Sika Zheng, an associate professor of biomedical sciences in the School of Medicine, recently received a five-year National Institutes of Health grant of nearly $2.5 million to study the functional role of nonsense-mediated mRNA decay, or NMD, in the complicated and dynamic process of neurogenesis, a term used to describe the generation of neurons in the brain during embryonic development.
NMD is an evolutionarily conserved molecular mechanism in which potentially defective messenger RNAs, or mRNAs, are degraded.
Zheng explained that NMD also modulates the stability of selective mRNAs to finetune gene expression and that mutations in key NMD factors are enriched in various neurodevelopmental diseases. But whether — and how — NMD influences brain development remains elusive.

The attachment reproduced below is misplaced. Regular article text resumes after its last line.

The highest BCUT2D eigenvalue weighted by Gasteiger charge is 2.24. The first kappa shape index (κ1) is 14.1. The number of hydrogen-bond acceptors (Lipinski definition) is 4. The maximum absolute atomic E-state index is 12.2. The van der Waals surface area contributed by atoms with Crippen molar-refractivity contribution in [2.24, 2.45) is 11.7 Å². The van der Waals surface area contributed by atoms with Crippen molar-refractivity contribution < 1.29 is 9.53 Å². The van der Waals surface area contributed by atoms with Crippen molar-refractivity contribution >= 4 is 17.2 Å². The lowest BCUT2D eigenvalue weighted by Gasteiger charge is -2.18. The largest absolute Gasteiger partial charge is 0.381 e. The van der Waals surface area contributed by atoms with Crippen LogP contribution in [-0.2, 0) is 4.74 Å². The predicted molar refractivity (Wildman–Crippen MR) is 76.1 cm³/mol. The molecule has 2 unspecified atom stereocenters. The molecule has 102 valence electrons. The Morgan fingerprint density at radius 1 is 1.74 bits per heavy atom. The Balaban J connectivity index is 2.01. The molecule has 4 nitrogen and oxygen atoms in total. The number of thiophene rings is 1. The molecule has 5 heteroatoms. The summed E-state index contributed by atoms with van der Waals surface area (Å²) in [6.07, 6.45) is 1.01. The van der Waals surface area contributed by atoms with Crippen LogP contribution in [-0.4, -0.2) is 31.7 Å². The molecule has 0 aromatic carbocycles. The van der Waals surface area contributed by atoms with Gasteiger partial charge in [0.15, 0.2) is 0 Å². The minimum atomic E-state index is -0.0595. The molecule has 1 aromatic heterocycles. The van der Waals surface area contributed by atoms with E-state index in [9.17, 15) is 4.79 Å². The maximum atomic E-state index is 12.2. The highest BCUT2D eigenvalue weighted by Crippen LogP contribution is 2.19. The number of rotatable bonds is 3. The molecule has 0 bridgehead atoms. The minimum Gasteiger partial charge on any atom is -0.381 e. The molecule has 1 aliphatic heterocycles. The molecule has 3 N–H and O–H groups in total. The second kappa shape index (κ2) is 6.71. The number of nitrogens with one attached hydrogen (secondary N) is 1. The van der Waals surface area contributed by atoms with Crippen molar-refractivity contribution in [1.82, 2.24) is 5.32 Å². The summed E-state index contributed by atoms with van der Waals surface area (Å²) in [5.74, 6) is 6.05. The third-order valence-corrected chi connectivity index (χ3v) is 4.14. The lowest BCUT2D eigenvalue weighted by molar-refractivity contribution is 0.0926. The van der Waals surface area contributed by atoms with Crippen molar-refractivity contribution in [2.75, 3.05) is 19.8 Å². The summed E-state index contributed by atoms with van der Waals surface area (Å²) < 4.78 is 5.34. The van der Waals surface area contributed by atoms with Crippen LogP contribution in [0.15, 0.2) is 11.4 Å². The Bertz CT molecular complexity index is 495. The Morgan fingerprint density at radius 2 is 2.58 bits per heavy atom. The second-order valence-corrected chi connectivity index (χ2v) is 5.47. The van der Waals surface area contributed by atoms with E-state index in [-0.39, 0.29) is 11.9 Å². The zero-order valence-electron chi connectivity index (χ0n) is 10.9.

“This project will combine cutting-edge molecular cellular ribogenomics approaches, mouse genetics, and developmental neurobiology to understand the mechanisms of NMD regulating cortical neural progenitor cells,” Zheng said.
Neural progenitor cells, which can divide a limited number of times, give rise to many of the glial and neuronal cell types that populate the central nervous system. Ribogenomics is the study of the biology of cellular RNAs, including their origin, structure, and function.